Monday, March 30, 2020

Are You Ready to Become a Whiskey Master?



Do you know of Lew Bryson? If you enjoy whiskey or beer, he's a prolific writer of those two subjects. He was an editor at Whisky Advocate for two decades, he writes for various publications and websites, and he's penned his share of books. His latest work, Whiskey Master Class, was released in February. 


Full disclosure time. I know Lew. We live in different states, but we've met and I consider him a friend. But, the reason I know Lew at all is that we're both whiskey writers, we've followed each other for a few years, and our paths finally crossed at Distill America in 2019.


Despite that, Lew isn't getting a free pass out of me any more than distillers I'm friends with would get softball reviews on their whiskeys. At the end of the day, I need to be impressed and I need to look at myself in the mirror knowing I was unbiased in my review.


I've not talked to Lew much at all about his book. He knows I own a copy because I snapped the photo below and I posted it to his Facebook page the day it arrived. I told him I'd review it. But, my review and notes are as new to him as they are to you.




I bought my copy at Amazon. It is 256 pages. You can buy your own hardcover copy for $17.94 or you can get the Kindle edition for $14.57. But, the question is, Should you?


Its appearance reminded me of textbooks from high school and college. Whiskey Master Class has an off-white cover with simple block lettering. Inside, there are several segway featured snippets much like you'd find in your average (as I remember them) textbook. But, that's how it presents and something tells me that's what Lew was shooting for.


Let's get past the notion of a textbook.  I don't know about you, but I recall most of my educational textbooks as dry and boring. There was a reason that I majored in English, and it was so I could read real books instead of stuff that made me daydream about anything else. Instead, Lew has a writing style that's similar to my own. He writes in a conversational tone. In my opinion, it eases reading comprehension because it is closer to how most minds process (and retain) information versus simply choking down facts and figures to memorize. 


What if you're fairly new to whiskey? While this is a master's class, Lew breaks it all down in terms that anyone can grasp. He talks about the science of whiskey, but you don't have to be a scientist to understand it. He takes the time to explain things in such a way that you're learning without even realizing it.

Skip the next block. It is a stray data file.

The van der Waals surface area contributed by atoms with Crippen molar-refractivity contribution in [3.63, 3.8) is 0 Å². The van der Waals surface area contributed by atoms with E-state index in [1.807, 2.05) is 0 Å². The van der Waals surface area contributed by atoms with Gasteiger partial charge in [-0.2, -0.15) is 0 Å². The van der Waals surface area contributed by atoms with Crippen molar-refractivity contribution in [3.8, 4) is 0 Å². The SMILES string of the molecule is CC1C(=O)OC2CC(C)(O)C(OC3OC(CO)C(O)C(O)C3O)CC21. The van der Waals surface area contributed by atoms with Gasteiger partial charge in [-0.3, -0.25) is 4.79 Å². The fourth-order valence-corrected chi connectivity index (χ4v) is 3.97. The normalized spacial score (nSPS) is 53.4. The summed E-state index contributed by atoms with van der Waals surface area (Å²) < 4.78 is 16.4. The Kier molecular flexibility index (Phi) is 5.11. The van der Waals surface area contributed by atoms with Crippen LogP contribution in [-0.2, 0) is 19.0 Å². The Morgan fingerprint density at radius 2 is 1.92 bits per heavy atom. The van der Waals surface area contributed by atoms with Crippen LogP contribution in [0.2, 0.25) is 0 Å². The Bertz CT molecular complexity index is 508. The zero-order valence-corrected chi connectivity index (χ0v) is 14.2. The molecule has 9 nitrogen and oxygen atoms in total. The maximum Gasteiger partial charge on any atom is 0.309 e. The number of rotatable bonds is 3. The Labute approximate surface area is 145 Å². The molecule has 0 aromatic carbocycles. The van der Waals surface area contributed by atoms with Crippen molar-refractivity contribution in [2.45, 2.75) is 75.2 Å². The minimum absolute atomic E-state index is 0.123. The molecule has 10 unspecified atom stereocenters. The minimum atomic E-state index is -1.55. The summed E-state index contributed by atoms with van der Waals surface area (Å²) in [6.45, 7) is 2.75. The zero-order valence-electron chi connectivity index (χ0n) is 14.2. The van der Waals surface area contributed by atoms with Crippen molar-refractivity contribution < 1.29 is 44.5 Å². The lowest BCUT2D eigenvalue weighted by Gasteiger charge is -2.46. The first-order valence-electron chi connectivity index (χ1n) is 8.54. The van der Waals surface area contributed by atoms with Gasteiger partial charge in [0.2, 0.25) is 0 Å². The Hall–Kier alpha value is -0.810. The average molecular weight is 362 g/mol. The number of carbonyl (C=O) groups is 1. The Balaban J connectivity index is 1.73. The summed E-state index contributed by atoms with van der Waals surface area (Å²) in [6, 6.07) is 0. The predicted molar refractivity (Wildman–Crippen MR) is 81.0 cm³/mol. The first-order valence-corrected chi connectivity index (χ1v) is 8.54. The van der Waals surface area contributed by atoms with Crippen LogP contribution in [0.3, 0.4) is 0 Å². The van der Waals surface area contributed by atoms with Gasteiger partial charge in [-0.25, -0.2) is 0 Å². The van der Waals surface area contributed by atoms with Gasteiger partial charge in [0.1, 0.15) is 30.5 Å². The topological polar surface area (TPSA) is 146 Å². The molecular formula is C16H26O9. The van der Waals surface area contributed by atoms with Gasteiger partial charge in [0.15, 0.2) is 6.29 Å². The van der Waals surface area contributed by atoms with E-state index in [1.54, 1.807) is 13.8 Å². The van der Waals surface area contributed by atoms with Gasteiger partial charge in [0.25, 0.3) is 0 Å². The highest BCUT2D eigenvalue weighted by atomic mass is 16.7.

What if you know a lot about whiskey?  You won't find Whiskey Master Class boring or Lew simply regurgitating what you already know.  He includes things that would likely never cross your mind, and he doesn't make you feel like an idiot for not knowing them. More likely, you're going to say, Wow, that's pretty cool. I did. Several times.


New to whiskey or not, you're going to be exposed to pretty much everything from the grain to the palate without getting overwhelmed.


Bottle, Bar or Bust:  It is weird using my standard rating system for a book. But, that's my schtick and I'm sticking to it. Whiskey Master Class is absolutely informative. About the only thing I can complain about is the dual-column typesetting used throughout the book. For my aging eyes, it added some strain. And, if I am going to get really picky, the dual-column format might have worked if the text was justified. 


I read a lot of articles. I talk to many distillers and brand ambassadors. I do a lot of research because, well, whiskey is my hobby and business. And, after saying all of that, after reading Whiskey Master Class, I walked away with newfound knowledge. I was also entertained. For me, that means I didn't waste money, and that means it earns my Bottle rating.  Cheers!

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